Boundaries are blurred and expectations are exceeded in this 19,000-square-foot idyll in the hills of Los Angeles, California.
You may recognise the lofty, fluid forms of Mandeville Canyon from the cover of est magazine issue #43. Here, we take a deep dive into this standout project, showcasing its arresting beauty and reverence for the Californian landscape. ‘Think big, start small’ is the approach Los Angeles-based architecture firm Walker Workshop took; designing a home that’s both unpretentiously majestic and rustically refined.
A minimally furnished, centrally located loggia frames views of the Santa Monica beaches to the south of the home, flanked by large stone walls.
The spirit of Mandeville Canyon is in its surroundings – in the rolling hills punctuated by desert fan palms, and coast live oaks – and in the gentle ocean breeze. These contextual cues bring to pass a ‘modern-rustic’ home, composing simple forms and stripped-down references to traditional American farmhouses.
In a city where the weather is warm almost all year round, the materials follow suit. Travertine, white oak, terracotta, and western red cedar, among other intrinsically warm materials, make up the DNA of Mandeville Canyon. “The goal was to keep the material palette simple and unadorned while also staying true to the home’s surroundings,” principal architect Noah Walker says.
The home’s upper floor contains three bedrooms and two home offices, while the lower floor sees the integration of several guest-rooms, a caretaker wing, a gym and a 75-feet indoor lap pool. Dining, living and kitchen spaces can also be found on this level, with views onto a second, much larger outdoor pool and a twenty-five thousand square-foot yard. “The culmination of these features makes for quite an enchanted living environment,” Noah says.
These spaces are arranged within an open-air floor plan, effectively dissolving the boundary between inside and outside. It helps, of course, that all the doors can be pocketed away to erase any traces of separation. There is an unspoken agreement between ‘the built’ and ‘the natural’, one where the former answers to the latter.
From the outset, Noah knew how special this project was going to be, but never did he expect it to be so globally recognised. No doubt, the home will go on to inspire other architects looking to pay homage to Californian shapes and vernaculars – all the while maintaining its outlier status.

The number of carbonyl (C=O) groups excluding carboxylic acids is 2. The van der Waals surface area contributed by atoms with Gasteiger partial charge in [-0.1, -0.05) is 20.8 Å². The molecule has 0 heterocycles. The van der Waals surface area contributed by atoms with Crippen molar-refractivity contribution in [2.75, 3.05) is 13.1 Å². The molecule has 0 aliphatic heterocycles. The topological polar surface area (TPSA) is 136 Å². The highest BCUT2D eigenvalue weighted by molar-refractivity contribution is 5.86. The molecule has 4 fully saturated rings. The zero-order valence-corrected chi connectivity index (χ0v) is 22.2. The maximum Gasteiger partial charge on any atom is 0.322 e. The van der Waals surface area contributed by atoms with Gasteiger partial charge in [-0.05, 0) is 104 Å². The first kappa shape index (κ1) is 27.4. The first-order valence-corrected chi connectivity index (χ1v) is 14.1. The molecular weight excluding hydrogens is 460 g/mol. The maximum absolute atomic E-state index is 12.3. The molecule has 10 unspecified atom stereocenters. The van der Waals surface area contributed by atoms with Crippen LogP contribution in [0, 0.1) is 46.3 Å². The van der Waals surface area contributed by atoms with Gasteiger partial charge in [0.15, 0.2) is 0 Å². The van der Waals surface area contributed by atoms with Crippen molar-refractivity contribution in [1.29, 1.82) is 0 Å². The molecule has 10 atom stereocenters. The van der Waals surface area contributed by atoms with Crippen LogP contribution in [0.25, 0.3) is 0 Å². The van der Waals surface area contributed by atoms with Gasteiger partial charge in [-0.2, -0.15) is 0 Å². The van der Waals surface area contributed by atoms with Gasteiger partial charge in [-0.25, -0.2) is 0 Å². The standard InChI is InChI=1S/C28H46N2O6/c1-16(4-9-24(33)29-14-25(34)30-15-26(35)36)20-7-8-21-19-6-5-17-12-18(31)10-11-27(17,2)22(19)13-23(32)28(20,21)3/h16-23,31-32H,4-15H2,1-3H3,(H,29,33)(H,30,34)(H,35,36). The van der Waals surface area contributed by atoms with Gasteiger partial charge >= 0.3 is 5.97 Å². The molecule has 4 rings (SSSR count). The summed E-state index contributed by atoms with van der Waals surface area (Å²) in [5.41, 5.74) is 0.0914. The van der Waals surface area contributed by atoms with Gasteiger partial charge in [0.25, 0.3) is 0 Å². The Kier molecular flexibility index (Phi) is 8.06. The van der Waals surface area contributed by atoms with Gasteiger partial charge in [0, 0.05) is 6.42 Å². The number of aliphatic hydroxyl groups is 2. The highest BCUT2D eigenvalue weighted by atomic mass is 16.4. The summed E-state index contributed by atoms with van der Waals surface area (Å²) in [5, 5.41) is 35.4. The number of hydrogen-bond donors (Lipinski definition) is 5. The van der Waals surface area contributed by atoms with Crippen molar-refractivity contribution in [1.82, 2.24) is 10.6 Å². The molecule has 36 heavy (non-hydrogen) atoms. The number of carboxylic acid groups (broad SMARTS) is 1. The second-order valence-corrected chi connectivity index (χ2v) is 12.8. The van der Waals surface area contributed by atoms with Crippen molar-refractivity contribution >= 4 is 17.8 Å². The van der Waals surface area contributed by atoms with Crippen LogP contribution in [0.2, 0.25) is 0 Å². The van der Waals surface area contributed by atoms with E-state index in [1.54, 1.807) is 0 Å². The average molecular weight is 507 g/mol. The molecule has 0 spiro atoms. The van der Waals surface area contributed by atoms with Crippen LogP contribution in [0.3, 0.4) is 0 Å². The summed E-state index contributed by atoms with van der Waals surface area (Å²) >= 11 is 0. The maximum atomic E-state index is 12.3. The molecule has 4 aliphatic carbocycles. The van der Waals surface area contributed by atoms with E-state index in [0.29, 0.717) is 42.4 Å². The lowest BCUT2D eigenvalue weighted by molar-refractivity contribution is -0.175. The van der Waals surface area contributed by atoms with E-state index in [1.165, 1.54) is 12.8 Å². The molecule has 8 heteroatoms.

The highly curated interiors are a collaboration between Walker Workshop and Los Angeles-based interior design studio Jamie Bush + Co.
Walker Workshop have taken advantage of the frequent sunshine in Los Angeles by casting playful shadows all around Mandeville Canyon.
Drawing inspiration from the original Hacienda vernacular, Rustic Canyon combines a generous openness with a natural embrace of the surrounding landscape. Walker Workshop propose a series of interconnected, yet separate pavilions that intercept and connect across the site through a shared warmth.
As the form sits nestled into a canyon of the same name, the private and reclusive home is tucked into place while remaining seemingly open to the surroundings. In its densely landscaped setting, the bold and light proportions of the home offer a welcomed balance, clearly visible yet distinctly different.
The kitchen is described as a cathedral, where light intercepts the architectural form.
Coming together as a formation of similar proportioned parts, four separate pavilion forms extend outward from a central convening space. Defying the traditional ideas of enclosure within a residence, the defining characteristic of the home is one of openness; toward the landscape and between the internal parts to continually remind its residents of a sense of place.
Through the lens of interior designer Lisa Petrazzolo, an overall warmth binds the home and its parts, with a series of muted tones used throughout, given depth by textural elements. The encasing stucco masonry forms the main mass of the home and defines the exterior, while generous swaths of glazing allow framed connections between the inside and out. Timber is used internally alongside painted plaster to emphasise a sense of calm.
The centrally located dining space brings a curation of custom and collected furniture, artwork and lighting elements as a place to gather and socialise.
A rhythm is created through repetition, scale, and containment of volumes across the site. The large and thinly framed steel windows then mark the boundary of the home while still offering a sense of connection between inside and out. The central living volumes house the kitchen and living areas, all surrounded by glass, made to feel like a terrarium of sorts by the immersion among the natural elements.
The Los Angeles home is an idyllic retreat among its surroundings, and it allows a connection to nature while not with any compromises of an urban setting. Rustic Canyon and its voluminous interiors allow the home to breathe, openable to allow breezes and the weather to pass through the spaces throughout the year. Walker Workshop and Lisa Petrazzolo have conjured a relaxing place that feels even further removed from civilisation than it is.